I could feel it when it worked, and it felt glorious. I felt the highs of making people laugh, and discovering that funny voices and characters was my way in. I also felt the lows of going blank and not getting a scene to work like I wanted it to. One week I would walk back to the bus station with a grin on my face. The next I would walk back feeling deflated, and questioning whether I was any good at improv at all. But I'm not one to give up on anything, and that is the whole point of improv. Sometimes scenes work. Great! But sometimes they don't. Still great! Learn from that, and laugh at yourself. That is important. Just keep laughing and keep saying 'Yes... and', and you'll eventually end up creating a scene that you'll still tell people about weeks later. The glory of improv is that you never have to do a bad scene again. It's gone as soon as it finishes, and you are only left with the sting of feeling like you've failed. But the more you do it, the more you learn to ignore that sting, and throw yourself into the next scene instead. 

I started these classes being the last one to volunteer to be in any scene. I finished being the one who would put her hand up and volunteer every time, and I'd throw myself into it with enthusiasm and delight. But most of all, if a scene did flop, I learned to laugh at myself rather than feeling mortified that I'd just failed at something.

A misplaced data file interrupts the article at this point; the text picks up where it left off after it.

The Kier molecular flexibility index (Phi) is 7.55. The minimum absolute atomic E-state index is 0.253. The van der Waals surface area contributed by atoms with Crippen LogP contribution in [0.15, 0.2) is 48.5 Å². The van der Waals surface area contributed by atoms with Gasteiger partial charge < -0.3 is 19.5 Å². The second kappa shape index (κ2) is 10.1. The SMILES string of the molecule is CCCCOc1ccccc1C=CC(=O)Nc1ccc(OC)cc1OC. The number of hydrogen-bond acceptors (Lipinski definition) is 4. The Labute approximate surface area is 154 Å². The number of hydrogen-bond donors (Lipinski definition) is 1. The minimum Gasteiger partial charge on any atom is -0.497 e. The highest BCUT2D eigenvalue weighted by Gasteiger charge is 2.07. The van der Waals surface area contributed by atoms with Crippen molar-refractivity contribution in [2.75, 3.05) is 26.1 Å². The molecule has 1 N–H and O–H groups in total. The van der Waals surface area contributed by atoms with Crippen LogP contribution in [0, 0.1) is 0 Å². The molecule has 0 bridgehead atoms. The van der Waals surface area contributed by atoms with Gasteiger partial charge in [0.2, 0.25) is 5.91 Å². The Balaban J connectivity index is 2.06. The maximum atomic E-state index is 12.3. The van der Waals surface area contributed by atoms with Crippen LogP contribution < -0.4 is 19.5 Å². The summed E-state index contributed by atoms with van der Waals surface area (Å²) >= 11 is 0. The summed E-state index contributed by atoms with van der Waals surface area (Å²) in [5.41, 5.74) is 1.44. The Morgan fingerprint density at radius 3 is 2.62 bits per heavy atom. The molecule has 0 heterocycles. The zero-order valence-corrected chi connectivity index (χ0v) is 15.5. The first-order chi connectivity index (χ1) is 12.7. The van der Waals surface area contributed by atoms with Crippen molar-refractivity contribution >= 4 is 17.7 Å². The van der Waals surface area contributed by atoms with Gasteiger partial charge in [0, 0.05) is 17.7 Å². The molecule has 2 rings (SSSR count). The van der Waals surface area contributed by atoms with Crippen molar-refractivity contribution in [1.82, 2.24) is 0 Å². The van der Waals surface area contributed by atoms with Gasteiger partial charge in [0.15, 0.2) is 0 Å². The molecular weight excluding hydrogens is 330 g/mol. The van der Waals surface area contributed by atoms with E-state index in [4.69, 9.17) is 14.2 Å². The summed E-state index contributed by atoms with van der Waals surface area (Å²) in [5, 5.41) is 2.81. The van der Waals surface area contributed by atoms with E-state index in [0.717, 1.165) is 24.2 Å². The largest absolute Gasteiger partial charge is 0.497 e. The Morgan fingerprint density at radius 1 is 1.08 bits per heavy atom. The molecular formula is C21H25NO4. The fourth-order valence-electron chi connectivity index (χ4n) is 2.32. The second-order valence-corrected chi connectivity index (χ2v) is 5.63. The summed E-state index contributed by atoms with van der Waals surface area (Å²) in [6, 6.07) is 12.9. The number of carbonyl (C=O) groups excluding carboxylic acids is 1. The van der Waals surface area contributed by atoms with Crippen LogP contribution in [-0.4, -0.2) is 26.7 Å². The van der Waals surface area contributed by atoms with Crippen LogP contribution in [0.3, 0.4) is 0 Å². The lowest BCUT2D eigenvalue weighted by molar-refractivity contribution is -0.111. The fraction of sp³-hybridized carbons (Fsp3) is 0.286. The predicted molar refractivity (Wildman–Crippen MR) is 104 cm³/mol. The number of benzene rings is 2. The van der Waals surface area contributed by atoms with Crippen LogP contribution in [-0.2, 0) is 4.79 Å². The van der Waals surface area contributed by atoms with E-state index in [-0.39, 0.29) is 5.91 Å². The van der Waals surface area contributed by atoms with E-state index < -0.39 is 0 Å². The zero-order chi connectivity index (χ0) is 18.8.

The teachers were kind and supportive, and knew improv like the back of their hand. I would often get reprimanded for approaching the scene as a director rather than a performer, and I like to think this has changed. I think I finally learned to immerse myself into each scene and embody whatever character I was presented with. 

The exercises were fun and informative. You always gained a new skill from each one, and they gave you the tools to approach an improv scene with. From pretending to be an expert and speaking without a plan, to being bold and brave with your choices, to committing emotionally to a scene and to giving your scene partner gifts, rather than brick walls. It was glorious. And I feel victorious because of it. 

My only challenge now is to start going to jams and comedy nights and really start experiencing improv outside of the classroom. Maybe this can be my first challenge for 2017. 

My only response to that is, 'Yes!... And'.

Photo: Members of the Baltimore Improv Group perform. (Theresa Keil / Baltimore Sun)